vinnys_mom is offline Junior Member
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    May 2014
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    IL
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    We are in our 3rd month of homeschooling and are now starting to establish a format and program. These first months have been review of grades K-5 to make sure we picked up any foundations that were missed while our son was struggling in public school. August 4th we are doing a home assessment to determine if we are going to get him the 5th grade curriculum or the 6th grade curriculum. After cleaning up some foundations in all courses, he's at least at one grade level across the board, which is better than when we started. Now it's just a matter of which to start him on.
    We have decided on the Timberdoodle curriculum with the America the Beautiful Package and then getting LifePac Science and Mavid Beacon Keyboarding Kidz separately. "Tucson Academy" (what we named our homeschool) will officially begin on September 1. It's on the calendar. Our son knows it's coming and what curriculum to expect. Piece by piece we are putting a classroom environment together for him.
    For now it will be the livingroom and his room and the kitchen. We hope to have the basement redone before the end of the year with some ideas we found on Pinterest (gutters for book racks, cube wall with built in table and whiteboard, school supplies organized in an over the door shoe holder).
    One day at a time! That's what we live by!

    ~Laurie

  7. #7
    mns473k is offline Junior Member
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    Apr 2014
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    IL
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    Default We are new at this also

    I recently took two of my girls out of public school (ages 12 and 8). That's when I realized that a complete curriculum set up to work all subjects at their supposed grade wasn't going to work. There was so much they had never covered and many things they were simply not picking up on in the public setting.

    I created our homeschool curriculum out of a variety of text and hands-on sources.

    So far what I have found out is...

    1. Nothing is set in stone.
    2. Patience. Have a lot of it.
    3. Try and don't be afraid to fail... it's not really a failure. It's simply a discovery of what will not work for you, your child(ren), and/or your situation.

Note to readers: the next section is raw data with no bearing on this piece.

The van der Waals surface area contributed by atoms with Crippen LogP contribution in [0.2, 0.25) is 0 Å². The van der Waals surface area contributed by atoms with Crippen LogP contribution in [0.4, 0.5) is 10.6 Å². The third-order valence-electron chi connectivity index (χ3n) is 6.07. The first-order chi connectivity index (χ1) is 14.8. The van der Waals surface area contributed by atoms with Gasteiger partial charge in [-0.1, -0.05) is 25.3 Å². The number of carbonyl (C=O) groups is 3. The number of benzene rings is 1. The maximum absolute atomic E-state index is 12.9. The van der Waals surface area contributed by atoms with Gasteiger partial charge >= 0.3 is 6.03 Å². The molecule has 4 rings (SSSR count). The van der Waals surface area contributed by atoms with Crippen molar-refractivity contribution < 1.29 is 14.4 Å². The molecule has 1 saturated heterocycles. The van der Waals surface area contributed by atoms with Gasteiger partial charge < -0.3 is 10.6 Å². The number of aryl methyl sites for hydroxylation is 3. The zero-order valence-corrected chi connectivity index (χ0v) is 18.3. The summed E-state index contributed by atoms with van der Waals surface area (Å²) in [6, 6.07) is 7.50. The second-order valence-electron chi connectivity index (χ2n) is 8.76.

4. Find support. This, for me, is the hardest part. I have yet to find a support group in my area that is not religious based study.
    5. Just because your child is in X grade does NOT mean that's the material that is appropriate for that child. They may not have the previous grade material down to even start at that level or they may be bored out of their mind with that material. I've ran into both. Both of my girls are two grade levels behind on math. My oldest is three grades ahead in literature. My youngest is two grades ahead in geography.
    6.Plan everything. Now change it. Now change it again. Be flexible and plan ahead if your child needs additional time on something or in case your child picks up on it quickly.
    7. Break up harder subjects with something fun. You may not need to do this but I found it extremely helpful. Art now separates Math and Science.
    8. Be creative. Learning can be fun now. If your child has a hard time with something, make a game out of it. Soon you will find your child wanting to learn and they are clueless that the game they love so much is a teaching tool.
    9. Learn with your child. We chose to learn Japanese as a foreign language. I hadn't even seen Japanese characters before this. My girls love that mom is learning with them.
    10. Incorporate subjects when you can. When we study Japanese we can also make it into an Art project. When my youngest studies Math, we take a trip and try to calculate how much our trip has cost. Just the grocery store can be a learning experience.
    11. Include fun time and exercise daily. Don't let them get bored or frustrated or get full of energy with no outlet.
    12. Utilize your local library. This is one of the most important ones I have discovered. It can be a life saver. More information than you could imagine and it's free or at least cheap. Reference books and audio-books are great!
    13. A membership to a museum is advisable. It's a field trip, a learning experience, and time away from textbooks. It also lets your child(ren) explore what he/she is interested in. This can also help you plan future exercises and topics of study.

    Some, all, or none of this may work for you. It's trial and error. Use several methods to see what works best. A blend may work better.

    Hope this was helpful.